Let me say, first of all, that I was extremely pleased to be asked to write a formal review of this charming VST plugin effect. Of the many plugins I have encountered in my visits to the KVR website, the SoftAmp 3OD clearly rates as one of the best. More officially described as a vacuum triode stage simulator, I believe more VST users would know it in its common name as a "preamp tube sim." And although adding analogue-styled sounds of tube and tape warmth and saturation to our digital recordings these days is in vogue and all the rage, a device of this type is probably more in demand primarily by players of instruments, the guitar being first and foremost, followed by keyboardists and drummers. The need is for some degree of overdrive and tube warmth, which is most often added up front in the signal chain to colour the sound of the instrument or further signal amplification that follows. In this role the SoftAmp 3OD is superb. As one of the many guitarists who record using today's digital audio workstations, I am constantly on the hunt for the better overdrive device, and over the years I have tested and used almost all of them with varying degrees of success. I can honestly state that this one has quickly become one of my favourites. The main reason for this is that it truly does sound more like the real preamp tubes used in the preamp stage of practically every guitar amplifier ever made, but more on this shortly. This year's designers' contest, the Developers Challenge 2012 had the most offerings of any year so far I believe, some 55 in total, and there were several new ones that were simply irresistible, including several new synthesizers, a bundle of new presets for popular softsynths, and effects devices, this one included. I eagerly downloaded my selected half dozen and put them through my standard tests. It is all too common for some in each D.C. contest to come with an assortment of bugs both large and small. The SoftAmp 3OD was no exception, featuring an annoying clicking sound when changing some of its settings and also displaying a bit of odd behavior in two of my host programmes. I commented about the discovered bugs, was quickly located and contacted by AXP, its creator, and this is how my involvement with the plugin began. A few fast releases later and I'm happy to report that all issues have been corrected, based on my further testing of the device. Since then also I have had more time to really listen to the plugin, as I've been going through the many possible sounds and settings offered by adjusting its rather simple controls. Those of you with some knowledge of preamp tubes will quickly recognize the three 'tubes' used as the most common to tube amps, each capable of a different output level, the 12AX7 being the highest and most-used in the V1 socket of amps. What's nice about SoftAmp 3OD is that it also offers simulation of three different plate voltages to 'feed' the chosen tube, as well as a choice of three different capacitors. These features alone would be more than enough for a tube sim saturator or overdrive, but AXP goes on to include a 16X oversampling (can come in handy for more extreme, higher gain settings), a normalisation control, and a graph on the far right. So, what about the sound of this plugin? Well, having a fair amount of experience using the real thing -- tubes in many classic designs of tube guitar amps -- I can tell you that this unit sounds practically identical to the preamp of an amp for each grade of tube it includes and from lower levels all the way up to the woollier highest gain settings. Especially on the higher gain settings, this device can benefit from some EQ in the signal chain and following immediately after it. Try to imagine it for what it is or sounds like -- the preamp stage of a very good tube amp but without a tone stack with treble, bass and middle controls included. Note that on the lower, more subtle gain settings, much more like what would be used merely to create analogue warmth on a track, adding EQ may be unnecessary. I already have a folder of VSTs that are designed specifically for saturation. My purpose in using the SoftAmp 3OD is to add one more stage of overdrive gain before sending the signal into a full-blown modern amp sim. Even though the guitar amp sim I use these days is one of the very best, if not the best indeed, it's a common problem we guitarists often encounter: In our efforts to produce the massively overdriven modern electric guitar sound, including particularly those players in the heavy metal camp, we find that most of today's amp sims need one more good and solid stage of gain to push the amp 'over the top.' Here is where the 3OD really shines. All the way from just a touch of extra overdrive on up to my previous description, this plugin does perhaps the finest job of it that I have yet heard or experienced. This is the kind of plugin I believe most guitarists -- and probably many keyboardists and synth players, too -- will call a real 'keeper.' It is that good. In fact, since this VST was perfected in its latest 1.0.4 release, I have removed a couple of the better clones of the famous 'green' overdrive and deleted them. I'll be using the 3OD instead for my professional work. This SoftAmp 3OD probably deserves a full 10 rating; however, I reserve that grade for VST/VSTi creations that are sure to last for a century or more as forever freeware classics, such as Ichiro Toda's Synth1, Fuzzpile's Oatmeal and Magnus at smartelectronix with the Ambience reverb. The SoftAmp 3OD easily attains to a 9.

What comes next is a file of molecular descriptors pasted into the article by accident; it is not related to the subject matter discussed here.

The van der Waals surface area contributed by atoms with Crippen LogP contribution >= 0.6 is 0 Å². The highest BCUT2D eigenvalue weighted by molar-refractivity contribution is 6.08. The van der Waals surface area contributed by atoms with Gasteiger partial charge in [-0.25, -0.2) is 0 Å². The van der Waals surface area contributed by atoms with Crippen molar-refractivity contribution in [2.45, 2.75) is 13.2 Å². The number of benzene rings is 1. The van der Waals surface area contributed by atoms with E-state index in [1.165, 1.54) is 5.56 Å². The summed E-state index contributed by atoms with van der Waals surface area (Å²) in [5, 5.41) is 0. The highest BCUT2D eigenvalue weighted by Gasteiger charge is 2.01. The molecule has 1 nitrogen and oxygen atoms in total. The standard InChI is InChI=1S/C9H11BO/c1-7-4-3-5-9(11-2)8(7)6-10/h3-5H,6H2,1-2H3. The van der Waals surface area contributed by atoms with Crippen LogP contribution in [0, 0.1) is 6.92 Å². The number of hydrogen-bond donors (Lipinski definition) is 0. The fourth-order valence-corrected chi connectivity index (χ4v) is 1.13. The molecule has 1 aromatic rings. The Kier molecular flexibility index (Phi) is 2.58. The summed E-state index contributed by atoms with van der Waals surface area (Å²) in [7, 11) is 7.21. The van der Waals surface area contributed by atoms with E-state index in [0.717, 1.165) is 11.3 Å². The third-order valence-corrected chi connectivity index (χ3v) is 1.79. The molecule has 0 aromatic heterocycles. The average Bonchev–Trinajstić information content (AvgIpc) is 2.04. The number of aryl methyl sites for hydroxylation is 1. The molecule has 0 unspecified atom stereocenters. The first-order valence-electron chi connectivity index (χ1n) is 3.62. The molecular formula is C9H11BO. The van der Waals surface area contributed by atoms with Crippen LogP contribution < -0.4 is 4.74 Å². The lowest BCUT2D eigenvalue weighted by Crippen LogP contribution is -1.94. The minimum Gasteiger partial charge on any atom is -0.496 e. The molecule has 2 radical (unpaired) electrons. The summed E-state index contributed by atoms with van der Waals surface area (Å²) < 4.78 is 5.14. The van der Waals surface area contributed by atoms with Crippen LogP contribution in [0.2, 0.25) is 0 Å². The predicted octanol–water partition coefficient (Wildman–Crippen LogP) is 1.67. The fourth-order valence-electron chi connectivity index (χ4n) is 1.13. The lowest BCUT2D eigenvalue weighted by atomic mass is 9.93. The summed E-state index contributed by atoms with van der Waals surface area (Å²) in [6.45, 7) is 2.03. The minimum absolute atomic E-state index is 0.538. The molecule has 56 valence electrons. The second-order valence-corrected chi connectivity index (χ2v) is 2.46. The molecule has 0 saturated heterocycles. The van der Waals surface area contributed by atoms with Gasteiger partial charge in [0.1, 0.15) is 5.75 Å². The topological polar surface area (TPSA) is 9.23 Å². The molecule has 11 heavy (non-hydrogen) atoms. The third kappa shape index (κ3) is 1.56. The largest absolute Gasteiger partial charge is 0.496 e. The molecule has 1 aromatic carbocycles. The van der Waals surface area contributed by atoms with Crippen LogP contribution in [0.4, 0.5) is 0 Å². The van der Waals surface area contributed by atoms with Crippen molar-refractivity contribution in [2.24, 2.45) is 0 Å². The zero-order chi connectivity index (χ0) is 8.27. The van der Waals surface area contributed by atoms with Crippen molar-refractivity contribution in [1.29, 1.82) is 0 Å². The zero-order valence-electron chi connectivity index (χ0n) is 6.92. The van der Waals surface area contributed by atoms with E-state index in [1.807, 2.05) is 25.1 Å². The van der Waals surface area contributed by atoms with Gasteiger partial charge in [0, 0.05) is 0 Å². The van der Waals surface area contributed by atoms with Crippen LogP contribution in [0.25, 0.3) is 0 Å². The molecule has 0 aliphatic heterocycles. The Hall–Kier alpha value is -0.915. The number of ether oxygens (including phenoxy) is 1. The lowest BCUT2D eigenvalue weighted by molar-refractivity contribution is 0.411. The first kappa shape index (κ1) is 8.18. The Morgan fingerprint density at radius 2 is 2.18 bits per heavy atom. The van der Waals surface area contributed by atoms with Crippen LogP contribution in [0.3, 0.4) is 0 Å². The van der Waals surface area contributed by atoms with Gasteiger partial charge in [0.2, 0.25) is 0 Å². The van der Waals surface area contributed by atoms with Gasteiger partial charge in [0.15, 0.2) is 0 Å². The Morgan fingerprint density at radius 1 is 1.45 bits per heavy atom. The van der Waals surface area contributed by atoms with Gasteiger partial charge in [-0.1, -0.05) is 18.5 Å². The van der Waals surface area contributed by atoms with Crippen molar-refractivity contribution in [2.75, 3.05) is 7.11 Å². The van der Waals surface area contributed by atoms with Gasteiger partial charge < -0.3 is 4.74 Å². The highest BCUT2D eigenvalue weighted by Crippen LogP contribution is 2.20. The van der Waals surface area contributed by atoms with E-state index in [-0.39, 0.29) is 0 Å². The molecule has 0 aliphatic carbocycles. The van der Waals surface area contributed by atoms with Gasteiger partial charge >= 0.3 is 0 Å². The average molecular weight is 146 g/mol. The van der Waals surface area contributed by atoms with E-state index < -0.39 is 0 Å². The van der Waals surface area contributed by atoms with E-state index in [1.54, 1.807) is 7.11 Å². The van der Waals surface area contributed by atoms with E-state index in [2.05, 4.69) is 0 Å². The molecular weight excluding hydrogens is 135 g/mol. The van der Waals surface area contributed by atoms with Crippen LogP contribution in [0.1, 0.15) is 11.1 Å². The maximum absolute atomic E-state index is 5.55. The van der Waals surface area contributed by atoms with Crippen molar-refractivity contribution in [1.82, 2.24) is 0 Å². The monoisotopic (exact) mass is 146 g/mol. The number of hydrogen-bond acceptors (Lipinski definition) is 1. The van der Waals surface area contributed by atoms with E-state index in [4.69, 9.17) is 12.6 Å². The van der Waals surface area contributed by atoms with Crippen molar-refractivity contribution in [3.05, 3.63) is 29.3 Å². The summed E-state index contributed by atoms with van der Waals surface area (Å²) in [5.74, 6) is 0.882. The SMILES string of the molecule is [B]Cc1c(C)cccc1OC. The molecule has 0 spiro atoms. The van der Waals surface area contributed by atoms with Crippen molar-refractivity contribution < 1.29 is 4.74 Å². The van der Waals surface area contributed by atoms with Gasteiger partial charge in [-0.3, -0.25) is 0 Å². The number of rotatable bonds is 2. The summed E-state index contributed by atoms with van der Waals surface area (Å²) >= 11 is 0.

Can you provide a more detailed description? Does it happen when Cubase scans the VST plugins on start, or when you do it manually from the Devices->Plugin Information menu? What do you do to make it reappear?
Really sexy sound, the only downside is the delay because I have to route a signal through two channels if I want to mix the dry signal into the wet signal because adjusting the dry/wet knob in the mixer in my DAW just gives me phasing from the delay.
I still route it through two channels though it's totally worth it on my drums to make the kick into this earthquake fart sound.
That's a really interesting one. There are two places where the delay could be introduced. One is the cathode capacitor, but that's inherent to the modeled circuit and shouldn't cause any problems (try the 22uF setting just in case). The other one is the oversampling. It will introduce 8 sample delay. You can try to turn off oversampling and see if it helps (button in the upper part of the UI). Unless you drive the tube very hard you can get away without oversampling.
I will check if there are no other glitches with delays and get back to you shortly.
Now it comes to my mind that a delay-compensated dry/wet mix know could be handy.
Ok, I think I've got something. The nastiest phase interaction comes from the fact that it's an _inverting_ triode stage. I've kept it as is in the model but nothing is keeping me from changing it to non-inverting.
Cathode cap indeed introduces some phase shifting and will attenuate some frequencies when output is mixed with dry signal.
Oversampling severely affects the phase, so dry/wet mixing is not possible with oversampling in the current implementation. After DC-12 is finished I will add mix control in the future version that will be phase-corrected. As a positive side effect it will make the transfer function plot in oversampled mode a bit more meaningful as well.
I'm going to fix the invertion and release an updated version soon.